May, Small Business Month
It is well known that small businesses are the engine of our economy. Ninety-four percent of all private businesses in New York City are small businesses, 25,000 small businesses started in New York City between the 2020 - 2022 second quarter recovery period, and approximately 1 million people are employed by small businesses in New York City. That's why this May, New York City Mayor Eric Adams, and Small Business Services (SBS) Commissioner Kevin D. Kim kicked off "Small Business Month." This is an initiative that is being reported in other states, such as California and Texas.
New York City continues to experience a massive economic boom, with the city regaining 99.7% of pre-pandemic private sector jobs, a return that was once predicted until 2025 or later, according to the New York State Department of Labor (NYSDOL).
The new NYSDOL data also show that the city has recovered more than 91% of jobs in accommodation and food services, one of the industries hardest hit by the pandemic, being the fastest-growing private sector industry in the city this year.
At a press conference, the Mayor took the opportunity to highlight the NYC Business Express Service Team (BEST) initiative, a program that, since its launch, has helped more than 2,200 businesses in the five boroughs by providing personalized expert support to help business owners not only resolve or avoid fines and violations but also save time and money, navigate city government rules and regulations, as well as expedite permitting and licensing processes. According to the Mayor, this program has helped save New York City small businesses more than $22 million by avoiding fines and violations.
What is a small business?
Whether your business qualifies as a small business is determined by guidelines established by the Small Business Administration (SBA) and generally depends on the number of employees working there and the revenue earned in a year based on the industry in which you operate. While this varies typically, you may qualify if:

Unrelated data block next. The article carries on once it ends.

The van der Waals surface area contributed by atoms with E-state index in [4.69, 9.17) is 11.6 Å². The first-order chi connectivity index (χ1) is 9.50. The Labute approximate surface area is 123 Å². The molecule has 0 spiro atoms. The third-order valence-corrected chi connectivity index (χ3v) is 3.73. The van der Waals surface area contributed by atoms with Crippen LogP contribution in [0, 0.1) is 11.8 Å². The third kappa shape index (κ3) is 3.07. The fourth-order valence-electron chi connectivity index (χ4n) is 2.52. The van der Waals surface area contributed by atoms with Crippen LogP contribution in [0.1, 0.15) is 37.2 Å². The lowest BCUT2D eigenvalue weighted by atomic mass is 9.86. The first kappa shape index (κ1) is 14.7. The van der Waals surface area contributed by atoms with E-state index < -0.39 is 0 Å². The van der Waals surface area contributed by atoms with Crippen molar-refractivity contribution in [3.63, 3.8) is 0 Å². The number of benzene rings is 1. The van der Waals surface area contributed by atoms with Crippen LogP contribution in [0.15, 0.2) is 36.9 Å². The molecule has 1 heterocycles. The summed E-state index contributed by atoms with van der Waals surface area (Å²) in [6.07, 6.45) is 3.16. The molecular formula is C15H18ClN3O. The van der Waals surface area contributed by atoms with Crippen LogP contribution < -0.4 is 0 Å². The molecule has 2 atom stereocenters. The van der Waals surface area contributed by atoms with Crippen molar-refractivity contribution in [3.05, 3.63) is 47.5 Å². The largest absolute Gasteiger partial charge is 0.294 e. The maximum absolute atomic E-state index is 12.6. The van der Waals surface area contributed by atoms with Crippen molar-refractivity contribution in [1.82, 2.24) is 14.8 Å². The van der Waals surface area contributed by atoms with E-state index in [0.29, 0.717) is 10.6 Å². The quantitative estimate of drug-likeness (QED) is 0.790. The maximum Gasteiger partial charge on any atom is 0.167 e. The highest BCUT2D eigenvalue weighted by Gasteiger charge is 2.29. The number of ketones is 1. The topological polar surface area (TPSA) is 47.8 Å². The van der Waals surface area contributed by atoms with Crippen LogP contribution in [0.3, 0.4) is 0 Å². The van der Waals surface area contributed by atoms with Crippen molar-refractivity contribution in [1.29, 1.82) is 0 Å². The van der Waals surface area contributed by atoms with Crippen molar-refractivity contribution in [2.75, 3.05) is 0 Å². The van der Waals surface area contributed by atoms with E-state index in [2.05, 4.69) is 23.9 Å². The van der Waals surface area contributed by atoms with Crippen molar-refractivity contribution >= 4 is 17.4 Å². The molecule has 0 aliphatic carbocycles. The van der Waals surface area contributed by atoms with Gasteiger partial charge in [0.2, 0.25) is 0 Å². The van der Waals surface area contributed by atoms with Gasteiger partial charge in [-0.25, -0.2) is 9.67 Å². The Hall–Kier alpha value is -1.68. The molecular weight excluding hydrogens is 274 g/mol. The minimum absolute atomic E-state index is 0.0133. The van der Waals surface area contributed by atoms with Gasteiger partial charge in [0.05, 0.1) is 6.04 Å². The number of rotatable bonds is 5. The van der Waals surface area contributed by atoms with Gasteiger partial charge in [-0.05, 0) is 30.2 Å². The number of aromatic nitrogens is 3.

You employ fewer than or between 100 and 1,500 employees.
In addition, in a fiscal year, you earn less than or between $750,000 and $35,000,000 in sales.
Other requirements include:
Your business is owned and operated within the United States.
Your business must be for-profit and not owned by a parent corporation.
You must not have a significant market share in your industry.
The SBA defines the maximum number of employees and revenues based on your industry and sets this through the North American Industry Classification System (NAICS). These codes further divide specific industries into subclassifications that will apply to how your business qualifies. You can view the standards and find your NAICS code in this PDF provided by the SBA (PDF). The most recent update to the NAICS codes was in 2019.
For this Small Business Month, The City has scheduled a series of activities for this month, including seminars, workshops, and panel discussions on different topics that affect small businesses, where we highlight: workshops to obtain financing, finance courses, cybersecurity, marketing strategies, and more.
I am sharing with you the calendar of activities for Small Business Month: